Are Some Cultures Superior?
Heather Mac Donald brilliantly reports at National Review on the grotesque response to University of Pennsylvania Professor Amy Wax's defense of bourgeois values.
“I don’t shrink from the word ‘superior’” with regard to Anglo-Protestant cultural norms, Prof. Wax told a student newspaper. “Everyone wants to come to the countries that exemplify” these values. “Everyone wants to go to countries ruled by white Europeans.”
Western governments have undoubtedly committed crimes, she said, but it would be a mistake to reject what is good in those countries because of their historical flaws. “Bourgeois values aren’t just for white people,” she had said. “The irony is: Bourgeois values can help minorities get ahead.”
Predictably, various student moblets denounced Prof. Wax for promulgating white supremacy, e.g., the Penn graduate students' organization GET-UP, which detected “presence of toxic racist, sexist, homophobic attitudes on campus.” The “superiority of one race over others is not an academic debate we have in the 21st century,” GET-UP wrote. “It is racism masquerading as science.”
Of course, Prof. Wax said nothing of the kind. No matter: When they burn witches, they don't parse paragraphs. I wholeheartedly agree with Prof. Wax, but I would put the matter a bit differently, per my 2011 book How Civilizations Die.
Are some cultures superior to others? We should choose our words carefully.
The linguists estimate that nearly 150,000 languages have been spoken on planet Earth since the dawn of man, of which a few thousand are left (half are spoken by a few hundred tribesmen in New Guinea). Of these, all but a few hundred will be gone in a century or two. Of the dead languages, we have intelligible records of fewer than 30. We can read Egyptian hieroglyphs and Minoan Linear B, but not Etruscan. Most of the languages left no writing for us to decipher in any case. Nearly 150,000 cultures with their lullabies, warrior chants, religious hymns, and love songs have vanished. All the tenderness, courage, passion, patriotism, and piety that motivated the lives of these peoples is gone forever. We hear not an echo of their lives, only Mephisto's taunt that to be past is the same as never having been.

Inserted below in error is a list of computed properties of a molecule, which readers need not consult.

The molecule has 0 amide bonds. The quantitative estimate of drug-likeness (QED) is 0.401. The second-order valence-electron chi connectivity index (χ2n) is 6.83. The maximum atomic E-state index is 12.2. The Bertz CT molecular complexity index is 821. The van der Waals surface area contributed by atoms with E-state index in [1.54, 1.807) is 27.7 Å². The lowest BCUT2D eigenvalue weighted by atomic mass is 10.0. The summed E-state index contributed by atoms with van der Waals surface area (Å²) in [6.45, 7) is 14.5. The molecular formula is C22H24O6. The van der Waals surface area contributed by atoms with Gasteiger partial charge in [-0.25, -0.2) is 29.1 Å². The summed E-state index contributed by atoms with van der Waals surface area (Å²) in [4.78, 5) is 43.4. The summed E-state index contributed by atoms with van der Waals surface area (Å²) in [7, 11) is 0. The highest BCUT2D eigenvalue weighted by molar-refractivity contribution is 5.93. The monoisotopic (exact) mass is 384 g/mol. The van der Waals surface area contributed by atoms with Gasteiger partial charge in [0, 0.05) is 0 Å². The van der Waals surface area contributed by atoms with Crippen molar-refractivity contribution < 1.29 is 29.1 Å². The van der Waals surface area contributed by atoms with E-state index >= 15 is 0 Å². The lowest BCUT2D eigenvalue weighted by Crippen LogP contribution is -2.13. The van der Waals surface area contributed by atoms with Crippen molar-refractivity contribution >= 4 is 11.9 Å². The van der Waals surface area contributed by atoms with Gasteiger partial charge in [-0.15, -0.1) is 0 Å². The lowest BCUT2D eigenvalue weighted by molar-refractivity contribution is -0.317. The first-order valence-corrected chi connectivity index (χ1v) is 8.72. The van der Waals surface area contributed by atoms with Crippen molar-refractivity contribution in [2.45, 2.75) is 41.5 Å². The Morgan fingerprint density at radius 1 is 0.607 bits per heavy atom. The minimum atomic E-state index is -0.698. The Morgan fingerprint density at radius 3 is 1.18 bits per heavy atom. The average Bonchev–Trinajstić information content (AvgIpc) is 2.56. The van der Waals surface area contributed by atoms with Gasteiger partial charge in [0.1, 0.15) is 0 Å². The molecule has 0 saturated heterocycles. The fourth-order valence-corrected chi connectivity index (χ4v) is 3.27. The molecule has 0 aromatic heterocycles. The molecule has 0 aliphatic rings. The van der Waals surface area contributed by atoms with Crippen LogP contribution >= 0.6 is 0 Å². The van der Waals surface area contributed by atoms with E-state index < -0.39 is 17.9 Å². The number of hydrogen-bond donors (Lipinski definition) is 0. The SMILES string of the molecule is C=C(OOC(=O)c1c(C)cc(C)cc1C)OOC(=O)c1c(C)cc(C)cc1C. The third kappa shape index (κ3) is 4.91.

Are these cultures the equals of Sanskrit, Chinese, Hebrew, or Greek?
We know the details of the family story of Abraham and the gossip of the Athenian Agora of the 5th Century B.C.E., and the battles and intrigues of the royal families of ancient India and the musings of ancient Chinese philosophers.
But should we use the word superior? At least in part, that is in the eyes of the beholder. The German-Jewish theologian Franz Rosenzweig (1886-1929) wrote:
Just as every individual must reckon with his eventual death, the peoples of the world foresee their eventual extinction, be it however distant in time. Indeed, the love of the peoples for their own nationhood is sweet and pregnant with the presentiment of death. Love is only surpassing sweet when it is directed toward a mortal object, and the secret of this ultimate sweetness only is defined by the bitterness of death. Thus the peoples of the world foresee a time when their land with its rivers and mountains still lies under heaven as it does today, but other people dwell there; when their language is entombed in books, and their laws and customers have lost their living power.